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    I MUCH prefer email to the phone or even in-person conversations. I can arrange my thoughts and there's even a chance my correspondent will read and pay attention to what I am trying to convey. I'm usually talked over and ignored in phone calls. Clearly, I'm a bore.

    But psychoneuroimmunology! (Read Bill Moyers' Healing and the Mind)--the very best treatments are an inside job. Modern medicine is OK when it comes to strictly mechanical cures, but overpriced pills are no match for the wonders of the mind-body connection. (Including the mind-gut connection.)

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    Another thing I did was sort the troubles into things I can actually do something about vs things I have no control over - those I can get off my plate.

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    Senior Member razz's Avatar
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    I so agree with the mind-body connection. I watch people talk themselves into old age but limiting themselves because they have reached a certain birthday. Suddenly their major interest in life is talking about their ailments and doctors' appointments. Men, despite great success in their work, in their 50's seem to suddenly doubt their worth and struggle with depression and doubt.
    Taking charge as you have done, pinkytoe, is the best medicine. Keep it up! You have dominion.
    Gandhi: Happiness is when what you think, what you say and what you do are in harmony .

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    Senior Member SteveinMN's Avatar
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    Quote Originally Posted by flowerseverywhere
    Even at my old age many people far prefer to communicate by text and email instead of phoning or even walking down the street and knocking on a door. All of these examples isolate and make people lonely. Loneliness is a huge contributor to psychological and physical symptoms.
    Maybe it was too many years of doing telephone tech support but I loathe having to call people. If you're lucky, they're there and you can discuss the topic(s) at hand. If you're not, you get voicemail which they may or may not retrieve for some time or (increasingly rare these days) a human who cannot take any kind of detailed notes and, instead, just marks down that Steve called; call him back. On a pink slip of paper that may not be retrieved for some time.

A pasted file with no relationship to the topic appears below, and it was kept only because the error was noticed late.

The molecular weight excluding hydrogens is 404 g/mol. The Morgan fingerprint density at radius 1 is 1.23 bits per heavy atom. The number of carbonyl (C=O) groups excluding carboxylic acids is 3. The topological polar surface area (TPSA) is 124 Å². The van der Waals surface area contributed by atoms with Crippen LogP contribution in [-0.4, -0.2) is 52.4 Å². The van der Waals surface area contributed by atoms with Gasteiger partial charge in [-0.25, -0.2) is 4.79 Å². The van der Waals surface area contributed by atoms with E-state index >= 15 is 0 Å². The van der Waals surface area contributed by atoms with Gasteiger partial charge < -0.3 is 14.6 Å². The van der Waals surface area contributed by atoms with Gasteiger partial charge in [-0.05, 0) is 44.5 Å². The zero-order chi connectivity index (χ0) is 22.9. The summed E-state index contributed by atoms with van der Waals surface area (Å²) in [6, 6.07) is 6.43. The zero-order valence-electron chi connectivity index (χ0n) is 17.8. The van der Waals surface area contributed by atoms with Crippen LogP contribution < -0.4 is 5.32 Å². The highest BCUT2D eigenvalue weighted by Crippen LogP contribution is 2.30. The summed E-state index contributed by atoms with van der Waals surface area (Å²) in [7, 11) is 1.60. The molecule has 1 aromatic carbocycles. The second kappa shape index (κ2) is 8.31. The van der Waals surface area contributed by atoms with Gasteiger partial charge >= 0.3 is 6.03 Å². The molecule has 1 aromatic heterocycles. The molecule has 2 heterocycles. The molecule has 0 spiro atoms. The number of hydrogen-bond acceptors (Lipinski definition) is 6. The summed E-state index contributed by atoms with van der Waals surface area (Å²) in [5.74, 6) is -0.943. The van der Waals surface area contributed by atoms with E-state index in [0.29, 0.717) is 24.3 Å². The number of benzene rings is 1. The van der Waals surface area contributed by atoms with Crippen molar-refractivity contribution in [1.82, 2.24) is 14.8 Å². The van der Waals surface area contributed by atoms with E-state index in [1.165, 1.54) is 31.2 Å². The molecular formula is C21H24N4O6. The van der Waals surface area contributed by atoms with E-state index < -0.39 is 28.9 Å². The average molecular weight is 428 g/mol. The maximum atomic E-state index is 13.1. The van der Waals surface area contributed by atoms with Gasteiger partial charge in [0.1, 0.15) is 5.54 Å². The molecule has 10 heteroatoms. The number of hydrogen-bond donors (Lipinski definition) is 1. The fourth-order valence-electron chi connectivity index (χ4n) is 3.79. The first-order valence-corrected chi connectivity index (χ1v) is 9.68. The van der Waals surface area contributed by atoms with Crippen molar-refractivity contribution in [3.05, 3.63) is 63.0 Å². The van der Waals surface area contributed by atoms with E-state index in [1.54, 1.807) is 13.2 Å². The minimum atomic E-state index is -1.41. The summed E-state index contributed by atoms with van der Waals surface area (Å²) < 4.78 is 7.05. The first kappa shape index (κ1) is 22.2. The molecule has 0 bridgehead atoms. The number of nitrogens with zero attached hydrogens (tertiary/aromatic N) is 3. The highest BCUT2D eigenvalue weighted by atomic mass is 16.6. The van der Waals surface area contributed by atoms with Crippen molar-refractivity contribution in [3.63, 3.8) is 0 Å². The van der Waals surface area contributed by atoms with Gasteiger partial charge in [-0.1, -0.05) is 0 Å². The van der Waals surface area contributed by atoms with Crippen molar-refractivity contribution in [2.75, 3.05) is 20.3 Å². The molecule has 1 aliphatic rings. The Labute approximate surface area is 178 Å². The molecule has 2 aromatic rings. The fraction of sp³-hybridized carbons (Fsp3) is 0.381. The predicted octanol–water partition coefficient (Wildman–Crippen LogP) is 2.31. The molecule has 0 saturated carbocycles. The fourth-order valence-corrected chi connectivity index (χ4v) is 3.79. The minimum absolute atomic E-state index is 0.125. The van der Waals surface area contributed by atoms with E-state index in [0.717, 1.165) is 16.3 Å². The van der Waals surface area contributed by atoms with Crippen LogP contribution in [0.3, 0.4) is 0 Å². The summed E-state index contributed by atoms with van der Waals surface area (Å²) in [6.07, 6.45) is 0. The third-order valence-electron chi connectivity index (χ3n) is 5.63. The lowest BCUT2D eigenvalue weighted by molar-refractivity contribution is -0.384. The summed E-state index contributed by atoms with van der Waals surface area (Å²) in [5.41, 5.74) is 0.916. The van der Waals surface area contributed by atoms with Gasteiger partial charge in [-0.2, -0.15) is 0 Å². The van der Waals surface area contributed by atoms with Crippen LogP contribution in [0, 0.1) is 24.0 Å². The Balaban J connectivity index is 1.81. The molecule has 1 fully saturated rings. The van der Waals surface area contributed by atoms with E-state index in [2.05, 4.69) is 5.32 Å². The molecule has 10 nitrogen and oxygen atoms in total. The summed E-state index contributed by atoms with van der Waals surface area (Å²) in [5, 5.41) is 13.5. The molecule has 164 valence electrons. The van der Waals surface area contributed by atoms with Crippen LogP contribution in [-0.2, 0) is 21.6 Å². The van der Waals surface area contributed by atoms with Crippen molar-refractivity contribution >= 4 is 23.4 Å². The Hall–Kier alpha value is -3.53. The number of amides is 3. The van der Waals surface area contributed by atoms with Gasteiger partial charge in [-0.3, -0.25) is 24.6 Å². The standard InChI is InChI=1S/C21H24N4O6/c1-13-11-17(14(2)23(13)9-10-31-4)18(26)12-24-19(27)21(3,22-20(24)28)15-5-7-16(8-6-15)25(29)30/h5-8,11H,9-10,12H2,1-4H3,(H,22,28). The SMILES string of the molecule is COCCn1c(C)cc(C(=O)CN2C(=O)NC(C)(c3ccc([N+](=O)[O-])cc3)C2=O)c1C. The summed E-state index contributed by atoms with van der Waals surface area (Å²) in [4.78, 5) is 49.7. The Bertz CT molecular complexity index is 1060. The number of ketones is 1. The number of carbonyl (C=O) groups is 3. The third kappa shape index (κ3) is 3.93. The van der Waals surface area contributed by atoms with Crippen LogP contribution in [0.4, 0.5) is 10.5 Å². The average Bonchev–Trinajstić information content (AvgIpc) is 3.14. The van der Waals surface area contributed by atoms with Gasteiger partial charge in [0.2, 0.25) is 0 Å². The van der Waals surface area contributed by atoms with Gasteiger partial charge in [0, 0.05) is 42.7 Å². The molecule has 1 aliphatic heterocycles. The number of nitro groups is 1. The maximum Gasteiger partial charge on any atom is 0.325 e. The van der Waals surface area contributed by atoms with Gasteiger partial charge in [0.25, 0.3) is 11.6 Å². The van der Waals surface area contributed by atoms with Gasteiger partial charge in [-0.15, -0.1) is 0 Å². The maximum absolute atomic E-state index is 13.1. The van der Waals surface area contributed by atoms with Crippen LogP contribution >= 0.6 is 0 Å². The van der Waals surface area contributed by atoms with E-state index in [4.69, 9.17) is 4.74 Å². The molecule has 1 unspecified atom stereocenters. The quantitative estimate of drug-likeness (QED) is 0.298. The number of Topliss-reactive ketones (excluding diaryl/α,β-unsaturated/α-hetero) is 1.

And knocking on the door? How is one expected to lounge in their underwear enjoying the comfort of one's own home when someone can be at the door at any time? (Note: I do not do this but I know people who do.) I do believe that "presence = priority" is a huge imposition on others.

    Not to say the human touch is bad. Some people thrive on it alone. And I will admit there are days I get out of the house to do some errand I could easily bundle into another day, simply because I feel the need for some (relatively anonymous) human contact.

    But I don't think it's anywhere near universal these days (at least in our society) that people want someone literally at their doorstep or breathing on a phone line waiting for personal interaction. If that's what one wants for themselves, by all means say so. But I don't believe it's a universal desire any more.
    Success is to be measured not so much by the position that one has reached in life as by the obstacles which he has overcome. - Booker T. Washington

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    Senior Member SteveinMN's Avatar
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    Quote Originally Posted by razz View Post
    Men, despite great success in their work, in their 50's seem to suddenly doubt their worth and struggle with depression and doubt.
    My experience with men of that age (including myself) is that they've been brought up in a world that values them largely in terms of the work they do. Sure, parenthood is revered, too, but not as much by the world. It does not seem that the reputations of people of huge wealth and power are often knocked down by "but he's a lousy (workaholic/absent/whatever) dad".

    For most men in their 50s, their career (as far as the greatest earning potential and recognition) is largely set. Moving hugely in another direction or to a very different career comes with significant risk and, sometimes, significant reeducation and changes in the social circle that was built around the previous career. So while a man's career may be going okay, there's the growing individual knowledge or realization that one is a lot closer to the finish line than the starting line, and the analysis of whether one's time and energy were well-spent begins. It doesn't always end with a thumb up.
    Success is to be measured not so much by the position that one has reached in life as by the obstacles which he has overcome. - Booker T. Washington

  10. #10
    Senior Member JaneV2.0's Avatar
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    If he's lucky, that fifty-year-old man hasn't just been canned.